Lyon's Karim Benzema celebrates scoring against Metz in the Coupe de France. Stade de Gerland, Lyon. April 15, 2008.

Recalling Karim Benzema at Lyon & the thrill of watching a great emerge

Karim Benzema was a revelation from the start.

Perhaps he knew, deep down, that he was destined for the very top. When the young Frenchman emerged as a teenager at Lyon, his confidence was hardly lacking.

As a fresh-faced 17-year-old, newly integrated into Lyon’s first team, Benzema was asked to give a speech, nerve-wracking even for the most self-assured, seasoned footballers. When heckled by Michael Essien and Eric Abidal, many youngsters would have crumbled.

But not this one. His response was dismissive yet sharp, perfectly succinct and a bold statement of intent.

“Don’t laugh,” said Benzema. “I’m here to take your place.”

Self-confidence, then, was never a problem. Some of the more senior Lyon players might have wondered whether this was merely youthful arrogance, the hubris of a young man yet to experience the demands of top-level football.

But Benzema knew. He was single-minded, unerringly focused, obsessed with maximising his own potential.

A true talent

It was immediately clear that Lyon had a true talent on their hands. The teenager, handed his debut by then-manager Paul Le Guen, provided an assist in a 2-0 Ligue 1 victory over Metz in January 2005.

And it was Le Guen who Benzema would later credit with his desire to work for the team. “I started with Paul Le Guen,” he said. “He told me to double up in positions if he was missing a left-back or a midfielder.

“From that moment, it was clear in my mind that I would be a professional footballer, and I began working even faster to get there.”

Benzema was eased into first-team action gradually by new boss Gerard Houllier, making a handful of appearances before he scored his first goal, against Rosenborg in the Champions League.

• • • •

READ: Remembering the amazing Lyon team of 2005 that rocked Europe

• • • •

“Karim is a boy who is very family-oriented, very close to his environment,” Houllier once said. “He never runs away from a challenge. He is a deeply hard-working person, who has never been reluctant to work overtime in training.”

It was a fitting introduction to a competition the striker would later thrive in. For Lyon, he managed 12 Champions League goals. For Real Madrid, he has since added 70.

In many ways, Benzema’s time in Ligue 1 was almost a precursor to his Real Madrid days. A relatively low key first couple of years was followed by an explosion of form, a rise to prominence, the building of a legacy.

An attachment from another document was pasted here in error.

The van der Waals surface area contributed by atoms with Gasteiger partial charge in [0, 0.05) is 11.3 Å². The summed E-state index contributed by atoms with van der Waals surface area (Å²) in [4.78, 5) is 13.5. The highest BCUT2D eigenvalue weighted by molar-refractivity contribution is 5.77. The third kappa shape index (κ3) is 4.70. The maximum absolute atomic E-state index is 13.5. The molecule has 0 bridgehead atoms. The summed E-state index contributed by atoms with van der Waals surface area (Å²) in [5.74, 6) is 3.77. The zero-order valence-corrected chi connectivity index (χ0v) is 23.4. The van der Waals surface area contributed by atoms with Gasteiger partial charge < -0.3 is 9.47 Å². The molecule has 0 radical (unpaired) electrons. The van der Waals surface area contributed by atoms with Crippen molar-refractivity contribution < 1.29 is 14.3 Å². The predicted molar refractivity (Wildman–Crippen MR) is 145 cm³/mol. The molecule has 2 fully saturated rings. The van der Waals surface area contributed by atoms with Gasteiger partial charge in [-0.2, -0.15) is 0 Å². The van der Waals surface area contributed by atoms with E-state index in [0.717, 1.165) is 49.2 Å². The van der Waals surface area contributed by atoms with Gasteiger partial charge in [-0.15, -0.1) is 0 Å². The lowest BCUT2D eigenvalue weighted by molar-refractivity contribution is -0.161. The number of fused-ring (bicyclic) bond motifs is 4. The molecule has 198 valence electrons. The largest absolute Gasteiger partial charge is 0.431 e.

New responsibility

At Lyon, the departures of Florent Malouda, John Carew and Sylvain Wiltord – a trio of key, experienced players – proved the catalyst for Benzema, who took on more responsibility and excelled.

He scored 32 goals in all competitions in the 2007-08 season, firing his side to a seventh successive title. By then, inevitably, clubs were starting to take notice.

This was a young forward playing with the consistency of the world’s best and most experienced. At such a tender age, he appeared almost a complete player.

Lyon president Jean-Michel Aulas, typically determined to keep his prized assets, insisted he would accept no less than €100million. There was talk of interest from the Premier League, from Manchester United and Tottenham amongst others.

And, of course, Real Madrid were lurking, ready to add another potential Galactico to their squad.

United undone

In his penultimate year with Lyon, 2007-08 gave Benzema the opportunity to prove himself on the biggest stage. His side reached the quarter-finals of the Champions League, facing Sir Alex Ferguson’s Manchester United, who would eventually win the competition.

United were tested sternly by the French outfit. The nimble, shaven-headed striker leading the line was an eye-catching unknown for most viewers. That would soon change.

Benzema was a threat throughout the first leg at Parc Olympique Lyonnais, tormenting Rio Ferdinand and Nemanja Vidic in the visitors’ defence.

“It all comes down to Benzema’s quality as an individual, his skill and technique,” said Alain Perrin, Houllier’s successor in the dugout, before kick-off. “He can create a chance and score and he is so dangerous in different areas of the pitch.”

That proved to be prescient. Early in the second half, Benzema received a pass on the edge of the United box. He turned swiftly, shifted the ball onto his left foot and drilled an accurate low shot past the stretching Edwin van der Sar.

United went on to win the tie over two legs, but they had taken notice. “Sir Alex wanted to sign him,” Ferdinand later revealed. “He was speaking to him in the tunnel after the game and Lyon officials had to pull him away.”

Lyon officials could do nothing to prevent the inexorable Florentino Perez getting his man, though. In the summer of 2009, the deal was done; Benzema was to leave for the glamour of the Bernabeu and the promise of more silverware.

But his formative years in Lyon, during which he won four consecutive Ligue 1 titles, were more than just a prequel to the main event. For Benzema, it mattered just as much.

Lyon was his hometown club, the place where a dream became reality.

When he left, no one was laughing. And there was no one to take his place.

By Callum Rice-Coates

More from Planet Football

A tribute to free-kick king Juninho Pernambucano, football’s god of chaos

The top 10 U21 goalscorers in CL history: Haaland, Mbappe, Messi…

Can you name Real Madrid’s XI from Karim Benzema’s debut in 2009?

Remembering Miralem Pjanic’s time as Juninho’s heir at Lyon